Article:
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Published Aug 2, 2023

Terra Sigillata TechniqueTerra sigillata pottery has been around since the ancient Greeks created their famous black and red pots, but it is certainly not “getting old.” Contemporary potters, such as Sharon Alpren, are making exciting and beautiful terra sigillata ceramics to this day.

In today’s post, an excerpt from the Ceramics Monthly archive, Alpren shares the terra sigillata technique she uses to make her gorgeous textile-inspired bowls. - Jennifer Poellot Harnetty, editor

P.S. Learn how Sharon Alpren switched from a career in retail buying and textiles to one as a studio potter in Melbourne Australia. Read about Alpren’s experiences and see more of her work in in the November 2016 issue of Ceramics Monthly.

Throwing and decorating a bowl

I throw my Bedrock series bowls on the wheel using a richly colored and highly textured stoneware clay (A). After leaving the bowl to firm up for a couple of hours, so it is no longer wet and sticky but still very pliable, I then alter the bowl to give it a more organic shape by squeezing and stretching the clay between my hand and a wooden kidney tool (B).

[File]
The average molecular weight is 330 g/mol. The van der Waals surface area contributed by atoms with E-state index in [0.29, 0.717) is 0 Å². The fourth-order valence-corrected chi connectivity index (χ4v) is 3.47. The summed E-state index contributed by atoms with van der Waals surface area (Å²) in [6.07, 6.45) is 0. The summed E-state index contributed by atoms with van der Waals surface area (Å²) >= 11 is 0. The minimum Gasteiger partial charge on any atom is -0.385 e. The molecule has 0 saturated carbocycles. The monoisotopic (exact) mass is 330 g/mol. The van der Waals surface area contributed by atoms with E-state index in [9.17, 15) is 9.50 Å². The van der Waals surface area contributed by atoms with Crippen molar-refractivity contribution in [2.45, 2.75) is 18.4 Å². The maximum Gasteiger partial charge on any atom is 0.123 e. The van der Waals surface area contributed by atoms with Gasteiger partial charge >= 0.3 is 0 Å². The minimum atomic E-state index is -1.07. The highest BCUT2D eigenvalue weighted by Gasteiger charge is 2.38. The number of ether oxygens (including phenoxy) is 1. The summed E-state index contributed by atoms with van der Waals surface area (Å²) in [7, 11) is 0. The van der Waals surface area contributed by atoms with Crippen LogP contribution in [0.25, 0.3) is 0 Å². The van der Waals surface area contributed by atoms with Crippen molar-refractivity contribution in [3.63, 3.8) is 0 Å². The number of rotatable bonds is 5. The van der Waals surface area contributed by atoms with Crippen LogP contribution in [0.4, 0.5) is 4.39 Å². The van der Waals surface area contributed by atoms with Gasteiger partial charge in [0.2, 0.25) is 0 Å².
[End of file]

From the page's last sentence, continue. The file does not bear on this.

Fig A Fig B

When the bowl is completely dry, I use a sgraffito tool to incise the lines that will later be filled with black inlay slip (C), then apply an undercoat of white terra sigillata, rubbing it into the textured clay with a soft rag (D). The clay is very dark when fired and the colors require a white undercoat to show up.

Fig C Fig D

The colored terra sigillata is brushed on next (E). Terra sigillata can be rather thin so it may take up to three layers or more to build up sufficient color. I burnish the terra sigillata with a soft rag so that the texture of the clay comes through.

Fig E Fig F

After bisque firing, I inlay a black engobe into the incised lines and sponge off the excess (F). Then, when the piece is bone dry, it is fired in a gas kiln to cone 9, in medium reduction.

**First published in 2016.